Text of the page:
By Shannon Frost Greenstein
An Australian study has proven that concert-goers are just plain happier than people who do not get out to enjoy music in each other’s company.
Melissa K. Weinberg and team, of Deakin University’s School of Psychology in Victoria, Australia, interviewed 1,000 participants to see if, in fact, people who regularly go to concerts are happier than people who don’t. The study was intended to examine the connection between music engagement and subjective wellbeing, which is essentially a measure of an individual ‘s satisfaction with their own life.
Not surprisingly for any music fans out there, Dr. Weinberg learned that individuals who engaged with music through concerts, dancing, and attending other musical events had a higher subjective wellbeing, or life satisfaction, than individuals who did not.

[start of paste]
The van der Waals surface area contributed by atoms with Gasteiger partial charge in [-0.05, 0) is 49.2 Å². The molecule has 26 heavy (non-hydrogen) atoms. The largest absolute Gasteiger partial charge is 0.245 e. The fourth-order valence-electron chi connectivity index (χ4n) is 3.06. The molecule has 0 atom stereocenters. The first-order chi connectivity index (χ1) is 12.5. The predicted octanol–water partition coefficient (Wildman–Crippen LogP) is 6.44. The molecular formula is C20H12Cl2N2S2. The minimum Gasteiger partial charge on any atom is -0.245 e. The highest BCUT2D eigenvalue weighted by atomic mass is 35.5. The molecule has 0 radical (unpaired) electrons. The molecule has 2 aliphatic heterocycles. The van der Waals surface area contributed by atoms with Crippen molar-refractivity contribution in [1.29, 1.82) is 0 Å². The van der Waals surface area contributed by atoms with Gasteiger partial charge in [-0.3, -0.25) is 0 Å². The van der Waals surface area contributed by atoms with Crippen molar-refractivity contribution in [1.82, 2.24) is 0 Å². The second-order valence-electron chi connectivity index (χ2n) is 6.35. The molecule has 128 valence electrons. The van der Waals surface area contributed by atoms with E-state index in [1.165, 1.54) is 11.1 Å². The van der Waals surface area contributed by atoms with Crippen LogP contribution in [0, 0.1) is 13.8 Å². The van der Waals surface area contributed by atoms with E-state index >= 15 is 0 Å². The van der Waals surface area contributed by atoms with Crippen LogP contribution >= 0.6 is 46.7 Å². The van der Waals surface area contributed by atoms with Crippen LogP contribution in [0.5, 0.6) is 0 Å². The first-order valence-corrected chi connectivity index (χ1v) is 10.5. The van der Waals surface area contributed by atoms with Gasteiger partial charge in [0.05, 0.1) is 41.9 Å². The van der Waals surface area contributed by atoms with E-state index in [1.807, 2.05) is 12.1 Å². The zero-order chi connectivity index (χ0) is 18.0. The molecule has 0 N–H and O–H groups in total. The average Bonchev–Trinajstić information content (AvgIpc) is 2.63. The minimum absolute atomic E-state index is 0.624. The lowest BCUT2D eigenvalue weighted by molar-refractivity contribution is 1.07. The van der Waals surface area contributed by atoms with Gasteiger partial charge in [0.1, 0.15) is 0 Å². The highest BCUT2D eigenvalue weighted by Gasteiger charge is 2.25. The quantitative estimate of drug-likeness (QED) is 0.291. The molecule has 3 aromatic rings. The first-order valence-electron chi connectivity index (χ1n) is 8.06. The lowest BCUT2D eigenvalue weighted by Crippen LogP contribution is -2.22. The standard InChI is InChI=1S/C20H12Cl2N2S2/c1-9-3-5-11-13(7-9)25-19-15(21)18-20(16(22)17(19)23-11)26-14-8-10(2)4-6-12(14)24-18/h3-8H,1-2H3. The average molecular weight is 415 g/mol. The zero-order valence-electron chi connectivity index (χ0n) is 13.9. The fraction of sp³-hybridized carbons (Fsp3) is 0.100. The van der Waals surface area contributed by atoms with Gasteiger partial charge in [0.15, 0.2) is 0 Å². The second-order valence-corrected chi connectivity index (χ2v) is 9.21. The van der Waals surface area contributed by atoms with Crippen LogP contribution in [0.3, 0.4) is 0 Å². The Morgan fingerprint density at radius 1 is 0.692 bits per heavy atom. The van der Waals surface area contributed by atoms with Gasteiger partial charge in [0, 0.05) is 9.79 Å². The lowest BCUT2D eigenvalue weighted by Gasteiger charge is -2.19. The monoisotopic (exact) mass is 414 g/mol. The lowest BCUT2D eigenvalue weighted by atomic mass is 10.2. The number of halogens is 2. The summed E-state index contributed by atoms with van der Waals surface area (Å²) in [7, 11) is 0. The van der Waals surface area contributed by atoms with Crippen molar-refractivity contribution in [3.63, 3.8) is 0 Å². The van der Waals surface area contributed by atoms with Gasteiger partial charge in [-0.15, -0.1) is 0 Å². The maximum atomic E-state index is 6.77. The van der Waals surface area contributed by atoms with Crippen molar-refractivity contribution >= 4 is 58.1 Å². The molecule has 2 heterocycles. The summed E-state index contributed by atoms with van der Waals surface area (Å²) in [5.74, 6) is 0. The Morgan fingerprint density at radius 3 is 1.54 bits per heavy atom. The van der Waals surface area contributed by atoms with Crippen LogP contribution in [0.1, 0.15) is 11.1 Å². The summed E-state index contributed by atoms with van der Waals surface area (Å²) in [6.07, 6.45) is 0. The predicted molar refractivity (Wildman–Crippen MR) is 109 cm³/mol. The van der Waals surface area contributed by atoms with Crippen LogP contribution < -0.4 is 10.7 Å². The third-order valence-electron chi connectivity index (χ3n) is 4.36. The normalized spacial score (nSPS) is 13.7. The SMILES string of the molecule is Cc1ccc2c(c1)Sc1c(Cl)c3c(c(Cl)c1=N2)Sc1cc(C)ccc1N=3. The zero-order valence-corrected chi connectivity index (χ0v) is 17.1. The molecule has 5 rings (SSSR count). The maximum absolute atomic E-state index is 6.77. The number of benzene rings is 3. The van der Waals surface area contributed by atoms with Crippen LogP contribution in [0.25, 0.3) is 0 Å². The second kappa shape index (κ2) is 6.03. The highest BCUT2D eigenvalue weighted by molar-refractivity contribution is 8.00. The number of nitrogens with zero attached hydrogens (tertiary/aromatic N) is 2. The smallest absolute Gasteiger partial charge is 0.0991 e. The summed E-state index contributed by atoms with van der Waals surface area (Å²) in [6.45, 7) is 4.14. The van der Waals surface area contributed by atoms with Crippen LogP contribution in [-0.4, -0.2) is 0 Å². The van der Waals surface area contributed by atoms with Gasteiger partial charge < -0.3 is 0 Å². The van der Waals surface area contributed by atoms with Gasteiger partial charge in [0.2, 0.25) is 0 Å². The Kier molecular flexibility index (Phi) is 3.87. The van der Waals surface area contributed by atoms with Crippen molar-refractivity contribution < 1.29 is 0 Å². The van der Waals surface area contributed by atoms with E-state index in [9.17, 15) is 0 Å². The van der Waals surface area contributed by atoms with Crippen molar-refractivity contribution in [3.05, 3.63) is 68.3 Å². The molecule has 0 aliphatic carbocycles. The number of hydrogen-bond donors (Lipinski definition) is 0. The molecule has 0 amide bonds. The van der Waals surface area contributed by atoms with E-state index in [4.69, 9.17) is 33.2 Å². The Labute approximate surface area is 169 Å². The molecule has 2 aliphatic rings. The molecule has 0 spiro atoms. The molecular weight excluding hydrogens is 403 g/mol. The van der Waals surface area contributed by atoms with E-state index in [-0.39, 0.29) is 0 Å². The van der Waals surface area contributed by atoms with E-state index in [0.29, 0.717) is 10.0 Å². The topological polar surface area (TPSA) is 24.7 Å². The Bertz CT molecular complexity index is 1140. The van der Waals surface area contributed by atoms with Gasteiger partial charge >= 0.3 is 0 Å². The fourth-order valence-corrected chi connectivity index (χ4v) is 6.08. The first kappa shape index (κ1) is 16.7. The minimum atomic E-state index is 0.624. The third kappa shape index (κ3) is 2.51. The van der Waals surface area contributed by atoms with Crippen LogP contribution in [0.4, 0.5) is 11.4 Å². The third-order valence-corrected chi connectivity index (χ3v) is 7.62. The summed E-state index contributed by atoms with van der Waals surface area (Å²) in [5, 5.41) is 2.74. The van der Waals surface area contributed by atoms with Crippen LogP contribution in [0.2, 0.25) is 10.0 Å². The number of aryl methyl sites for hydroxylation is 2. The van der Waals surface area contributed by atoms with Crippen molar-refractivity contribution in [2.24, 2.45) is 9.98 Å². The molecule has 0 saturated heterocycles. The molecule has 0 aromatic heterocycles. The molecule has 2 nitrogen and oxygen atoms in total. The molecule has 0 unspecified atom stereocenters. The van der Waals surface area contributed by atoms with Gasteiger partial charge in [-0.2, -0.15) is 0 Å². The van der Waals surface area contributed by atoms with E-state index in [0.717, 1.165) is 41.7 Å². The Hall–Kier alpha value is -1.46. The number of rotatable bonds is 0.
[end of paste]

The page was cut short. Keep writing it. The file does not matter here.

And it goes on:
What’s interesting, however, is that the study found these higher levels of satisfaction required engaging with the music in the company of others. That’s right…part of what makes you so happy at a concert is the fact that there are other people around you who are so happy at the concert. It’s group psychology, and it makes sense. After all, haven’t you had a moment where sharing emotions or excitement communally in a big group just ADDS to your own experience? Well, according to the process of peer-review, it’s the other members of the audience whom you can thank for your emotional high during a bangin’ concert.
So what should we learn from this study? Clearly, we should all be going to concerts. But even more importantly, we should be calling up friends to come to these concerts with us, or making new ones inside the venue. No matter how happy the music makes you, science has confirmed that the other fans enjoying it are pivotal to your own pleasure.